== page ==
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Coffee Talk
Business Observer Friday, Oct. 19, 2007 14 years ago

Coffee Talk

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And the incentives just keep on coming: If necessity is the mother of invention, the Gulf Coast real estate market is mother of the year.An insider's insight into the market: Speaking of how to deal with a down market, the Sarasota Association of Realtors held an "Insiders Insights" conference on the local market Oct. 16.Lawsuits decline, entrepreneurs rejoice: Can lawsuits, the boogeyman constantly lurking in the corner for just about every entrepreneur and small business owner, actually be on the declineSchool enrollment levels out: One way to gauge population growth is to examine school-enrollment data.

Coffee Talk

+ And the incentives

just keep on coming

If necessity is the mother of invention, the Gulf Coast real estate market is mother of the year.

Because despite the repeated pleas of Sarasota-area Realtors that now really is the time to buy a house, the residential real estate market is still reeling.

One growth area, however, is the inventiveness being use to lure buyers off the side lines. From foreign trips to push sales to big-chunk discounts, it's the type of stuff that would have been both unimaginable and unnecessary even two years ago, while the boom was booming.

In Sarasota, for example, the developers behind Pineapple Square are offering a "Fly and Buy" program. The gist is that the developers of the downtown condo and retail project will pay for a potential out-of-town condo buyer's airfare, hotel and rental car while he's in Sarasota to sign a contract. What's more, the Pineapple Square folks will pay interest on a buyer's deposit.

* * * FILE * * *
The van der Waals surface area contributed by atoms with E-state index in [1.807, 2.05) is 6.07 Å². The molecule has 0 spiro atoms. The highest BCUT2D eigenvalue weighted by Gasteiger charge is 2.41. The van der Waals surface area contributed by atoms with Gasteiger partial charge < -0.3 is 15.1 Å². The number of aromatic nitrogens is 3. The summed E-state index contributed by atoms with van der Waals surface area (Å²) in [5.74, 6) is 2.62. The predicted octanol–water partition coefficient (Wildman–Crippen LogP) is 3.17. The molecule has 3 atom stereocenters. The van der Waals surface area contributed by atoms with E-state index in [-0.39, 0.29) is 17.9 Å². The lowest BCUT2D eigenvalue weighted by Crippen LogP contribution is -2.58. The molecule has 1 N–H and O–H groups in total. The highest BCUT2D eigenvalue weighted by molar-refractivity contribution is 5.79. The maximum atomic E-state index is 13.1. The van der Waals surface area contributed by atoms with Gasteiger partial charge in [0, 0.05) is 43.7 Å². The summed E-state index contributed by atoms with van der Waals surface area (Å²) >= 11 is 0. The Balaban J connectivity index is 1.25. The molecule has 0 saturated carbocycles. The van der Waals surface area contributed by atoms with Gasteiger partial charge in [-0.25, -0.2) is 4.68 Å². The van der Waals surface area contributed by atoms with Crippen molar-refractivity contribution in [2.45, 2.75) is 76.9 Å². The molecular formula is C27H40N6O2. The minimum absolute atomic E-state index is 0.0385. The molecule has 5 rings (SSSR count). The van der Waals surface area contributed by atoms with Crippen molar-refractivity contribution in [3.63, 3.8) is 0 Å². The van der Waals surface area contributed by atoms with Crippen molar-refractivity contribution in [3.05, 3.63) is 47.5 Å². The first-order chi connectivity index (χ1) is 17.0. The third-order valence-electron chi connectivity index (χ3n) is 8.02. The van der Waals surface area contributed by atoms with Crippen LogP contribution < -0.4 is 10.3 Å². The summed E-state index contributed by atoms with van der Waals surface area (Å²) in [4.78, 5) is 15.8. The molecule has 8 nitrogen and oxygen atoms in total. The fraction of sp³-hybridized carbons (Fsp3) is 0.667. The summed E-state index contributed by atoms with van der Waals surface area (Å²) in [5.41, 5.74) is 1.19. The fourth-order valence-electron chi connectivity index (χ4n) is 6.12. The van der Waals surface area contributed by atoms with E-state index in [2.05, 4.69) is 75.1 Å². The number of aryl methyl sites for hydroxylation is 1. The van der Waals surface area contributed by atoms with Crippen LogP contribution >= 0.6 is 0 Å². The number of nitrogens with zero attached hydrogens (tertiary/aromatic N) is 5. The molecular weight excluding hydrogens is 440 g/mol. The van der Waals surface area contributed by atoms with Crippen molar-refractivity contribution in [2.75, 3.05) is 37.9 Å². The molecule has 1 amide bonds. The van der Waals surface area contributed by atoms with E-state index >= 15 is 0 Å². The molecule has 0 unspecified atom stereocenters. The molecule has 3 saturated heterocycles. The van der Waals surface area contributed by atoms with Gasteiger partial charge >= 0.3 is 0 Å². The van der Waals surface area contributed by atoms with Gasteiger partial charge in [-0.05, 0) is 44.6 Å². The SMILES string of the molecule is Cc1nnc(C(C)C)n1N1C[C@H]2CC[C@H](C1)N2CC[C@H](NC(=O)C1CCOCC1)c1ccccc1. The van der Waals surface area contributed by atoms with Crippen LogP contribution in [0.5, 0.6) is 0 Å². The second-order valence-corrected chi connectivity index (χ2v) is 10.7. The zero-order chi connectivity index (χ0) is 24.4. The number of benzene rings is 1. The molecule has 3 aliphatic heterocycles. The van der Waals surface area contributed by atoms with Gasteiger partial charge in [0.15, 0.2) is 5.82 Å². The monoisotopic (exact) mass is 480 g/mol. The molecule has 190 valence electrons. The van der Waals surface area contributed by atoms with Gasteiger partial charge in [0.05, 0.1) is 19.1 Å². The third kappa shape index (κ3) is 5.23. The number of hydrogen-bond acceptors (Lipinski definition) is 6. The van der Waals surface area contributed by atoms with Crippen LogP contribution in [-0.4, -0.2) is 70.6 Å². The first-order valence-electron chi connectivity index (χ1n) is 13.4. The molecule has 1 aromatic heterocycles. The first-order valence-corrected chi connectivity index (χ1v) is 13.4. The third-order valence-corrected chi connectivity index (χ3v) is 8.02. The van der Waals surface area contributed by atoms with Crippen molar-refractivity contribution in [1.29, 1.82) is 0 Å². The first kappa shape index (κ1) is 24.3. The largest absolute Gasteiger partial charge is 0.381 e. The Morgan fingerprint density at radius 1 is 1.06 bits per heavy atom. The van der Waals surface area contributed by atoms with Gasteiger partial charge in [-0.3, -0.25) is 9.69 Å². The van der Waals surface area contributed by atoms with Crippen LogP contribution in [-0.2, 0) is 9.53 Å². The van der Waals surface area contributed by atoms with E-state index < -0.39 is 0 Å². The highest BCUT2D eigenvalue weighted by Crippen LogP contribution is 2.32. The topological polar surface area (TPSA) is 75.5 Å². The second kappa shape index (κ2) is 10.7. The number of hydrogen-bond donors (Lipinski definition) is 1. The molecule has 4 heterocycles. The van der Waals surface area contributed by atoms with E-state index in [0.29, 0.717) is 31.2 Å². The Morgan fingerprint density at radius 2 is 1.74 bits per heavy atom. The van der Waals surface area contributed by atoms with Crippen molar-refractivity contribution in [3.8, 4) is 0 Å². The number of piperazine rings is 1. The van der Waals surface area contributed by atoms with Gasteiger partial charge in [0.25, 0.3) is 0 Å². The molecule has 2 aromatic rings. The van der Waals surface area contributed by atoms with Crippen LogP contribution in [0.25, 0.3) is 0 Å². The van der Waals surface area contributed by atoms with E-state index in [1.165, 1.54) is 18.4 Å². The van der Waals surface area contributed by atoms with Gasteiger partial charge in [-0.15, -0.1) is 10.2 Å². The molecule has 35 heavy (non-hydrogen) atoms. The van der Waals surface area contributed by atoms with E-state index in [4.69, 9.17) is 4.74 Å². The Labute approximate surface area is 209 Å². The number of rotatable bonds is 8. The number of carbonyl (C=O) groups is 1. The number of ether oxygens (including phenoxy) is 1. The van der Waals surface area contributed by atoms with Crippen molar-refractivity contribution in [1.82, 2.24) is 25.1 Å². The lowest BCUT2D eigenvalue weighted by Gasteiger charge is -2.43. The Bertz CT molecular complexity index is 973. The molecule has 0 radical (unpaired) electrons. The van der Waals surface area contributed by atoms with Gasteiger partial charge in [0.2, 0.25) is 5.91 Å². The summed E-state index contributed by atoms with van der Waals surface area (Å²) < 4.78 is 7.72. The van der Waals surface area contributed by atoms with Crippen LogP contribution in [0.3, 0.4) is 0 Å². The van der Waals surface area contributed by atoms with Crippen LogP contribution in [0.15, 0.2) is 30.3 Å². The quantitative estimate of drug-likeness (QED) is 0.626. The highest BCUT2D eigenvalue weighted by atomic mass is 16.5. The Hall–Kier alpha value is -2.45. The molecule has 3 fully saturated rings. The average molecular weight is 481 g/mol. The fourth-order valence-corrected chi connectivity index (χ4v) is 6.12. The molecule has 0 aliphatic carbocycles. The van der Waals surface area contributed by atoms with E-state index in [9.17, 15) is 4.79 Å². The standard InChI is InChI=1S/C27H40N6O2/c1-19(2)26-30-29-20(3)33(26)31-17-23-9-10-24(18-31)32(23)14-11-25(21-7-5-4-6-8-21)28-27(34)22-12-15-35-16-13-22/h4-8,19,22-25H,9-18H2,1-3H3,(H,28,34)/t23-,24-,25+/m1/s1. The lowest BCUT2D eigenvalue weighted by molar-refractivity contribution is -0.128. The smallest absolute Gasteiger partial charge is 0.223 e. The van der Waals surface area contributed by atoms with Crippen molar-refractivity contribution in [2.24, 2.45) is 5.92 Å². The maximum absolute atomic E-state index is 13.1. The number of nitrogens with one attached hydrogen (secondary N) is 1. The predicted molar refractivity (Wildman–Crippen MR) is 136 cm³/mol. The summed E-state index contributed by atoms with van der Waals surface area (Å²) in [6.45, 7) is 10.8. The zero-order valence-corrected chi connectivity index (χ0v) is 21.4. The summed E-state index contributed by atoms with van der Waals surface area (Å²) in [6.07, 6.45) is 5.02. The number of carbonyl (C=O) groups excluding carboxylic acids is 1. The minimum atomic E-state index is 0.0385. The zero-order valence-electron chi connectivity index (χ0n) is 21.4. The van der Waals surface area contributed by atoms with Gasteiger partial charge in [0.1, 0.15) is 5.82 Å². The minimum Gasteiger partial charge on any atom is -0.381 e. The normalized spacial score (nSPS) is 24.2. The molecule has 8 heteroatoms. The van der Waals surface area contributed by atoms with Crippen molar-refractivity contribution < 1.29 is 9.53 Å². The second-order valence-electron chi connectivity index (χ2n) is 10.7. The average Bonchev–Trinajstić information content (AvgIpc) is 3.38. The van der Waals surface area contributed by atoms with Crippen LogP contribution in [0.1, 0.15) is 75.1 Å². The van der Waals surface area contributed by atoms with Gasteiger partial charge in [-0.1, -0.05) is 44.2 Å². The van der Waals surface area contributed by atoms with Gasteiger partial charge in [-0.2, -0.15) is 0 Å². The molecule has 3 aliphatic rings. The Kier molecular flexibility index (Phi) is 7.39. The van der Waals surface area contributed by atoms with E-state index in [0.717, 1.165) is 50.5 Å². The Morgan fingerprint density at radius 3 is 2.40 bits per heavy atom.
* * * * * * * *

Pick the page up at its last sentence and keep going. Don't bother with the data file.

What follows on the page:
And a few blocks away from Pineapple Square, at the Marquee on the Bay condo project on Gulf Stream and Main, developer Sam Hamad recently announced his own new incentive. This one, the second one from Hamad's Enterprise Associates in the past month, offers Marquee on the Bay buyers a $200,000 price cut on pre-construction purchases. Only two of those multimillion-dollar units remain before construction, Hamad says.

The price-cut incentive follows a price guarantee program Hamad began last month on condos at the Marquee en Ville, another downtown Sarasota luxury condo project. (Enterprise Associates owns the building where the Observer Group, parent of the Review, leases space.)